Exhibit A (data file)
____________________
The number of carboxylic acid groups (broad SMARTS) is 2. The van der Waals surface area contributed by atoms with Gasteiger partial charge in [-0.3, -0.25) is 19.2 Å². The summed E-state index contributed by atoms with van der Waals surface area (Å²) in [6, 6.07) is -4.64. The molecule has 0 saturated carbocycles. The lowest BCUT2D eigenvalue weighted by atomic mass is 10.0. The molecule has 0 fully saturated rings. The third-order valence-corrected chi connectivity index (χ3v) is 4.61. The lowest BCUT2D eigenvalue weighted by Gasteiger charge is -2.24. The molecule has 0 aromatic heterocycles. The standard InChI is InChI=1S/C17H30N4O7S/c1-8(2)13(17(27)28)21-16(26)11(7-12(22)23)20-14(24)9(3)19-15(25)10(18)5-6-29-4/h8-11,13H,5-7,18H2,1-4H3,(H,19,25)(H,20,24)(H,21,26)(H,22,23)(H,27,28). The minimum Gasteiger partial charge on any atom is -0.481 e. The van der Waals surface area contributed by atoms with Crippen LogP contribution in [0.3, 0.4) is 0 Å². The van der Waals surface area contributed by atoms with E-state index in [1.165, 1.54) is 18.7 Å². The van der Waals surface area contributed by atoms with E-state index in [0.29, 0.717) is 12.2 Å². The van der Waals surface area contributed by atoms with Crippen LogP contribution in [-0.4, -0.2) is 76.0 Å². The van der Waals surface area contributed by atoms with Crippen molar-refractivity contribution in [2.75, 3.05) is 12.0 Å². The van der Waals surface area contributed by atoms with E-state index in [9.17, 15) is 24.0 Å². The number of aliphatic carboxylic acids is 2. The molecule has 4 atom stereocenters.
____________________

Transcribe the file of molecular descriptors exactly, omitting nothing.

The number of carboxylic acid groups (broad SMARTS) is 2. The van der Waals surface area contributed by atoms with Gasteiger partial charge in [-0.3, -0.25) is 19.2 Å². The summed E-state index contributed by atoms with van der Waals surface area (Å²) in [6, 6.07) is -4.64. The molecule has 0 saturated carbocycles. The lowest BCUT2D eigenvalue weighted by atomic mass is 10.0. The molecule has 0 fully saturated rings. The third-order valence-corrected chi connectivity index (χ3v) is 4.61. The lowest BCUT2D eigenvalue weighted by Gasteiger charge is -2.24. The molecule has 0 aromatic heterocycles. The standard InChI is InChI=1S/C17H30N4O7S/c1-8(2)13(17(27)28)21-16(26)11(7-12(22)23)20-14(24)9(3)19-15(25)10(18)5-6-29-4/h8-11,13H,5-7,18H2,1-4H3,(H,19,25)(H,20,24)(H,21,26)(H,22,23)(H,27,28). The minimum Gasteiger partial charge on any atom is -0.481 e. The van der Waals surface area contributed by atoms with Crippen LogP contribution in [0.3, 0.4) is 0 Å². The van der Waals surface area contributed by atoms with E-state index in [1.165, 1.54) is 18.7 Å². The van der Waals surface area contributed by atoms with E-state index in [0.29, 0.717) is 12.2 Å². The van der Waals surface area contributed by atoms with Crippen LogP contribution in [-0.4, -0.2) is 76.0 Å². The van der Waals surface area contributed by atoms with Crippen molar-refractivity contribution in [2.75, 3.05) is 12.0 Å². The van der Waals surface area contributed by atoms with E-state index in [9.17, 15) is 24.0 Å². The number of aliphatic carboxylic acids is 2. The molecule has 4 atom stereocenters.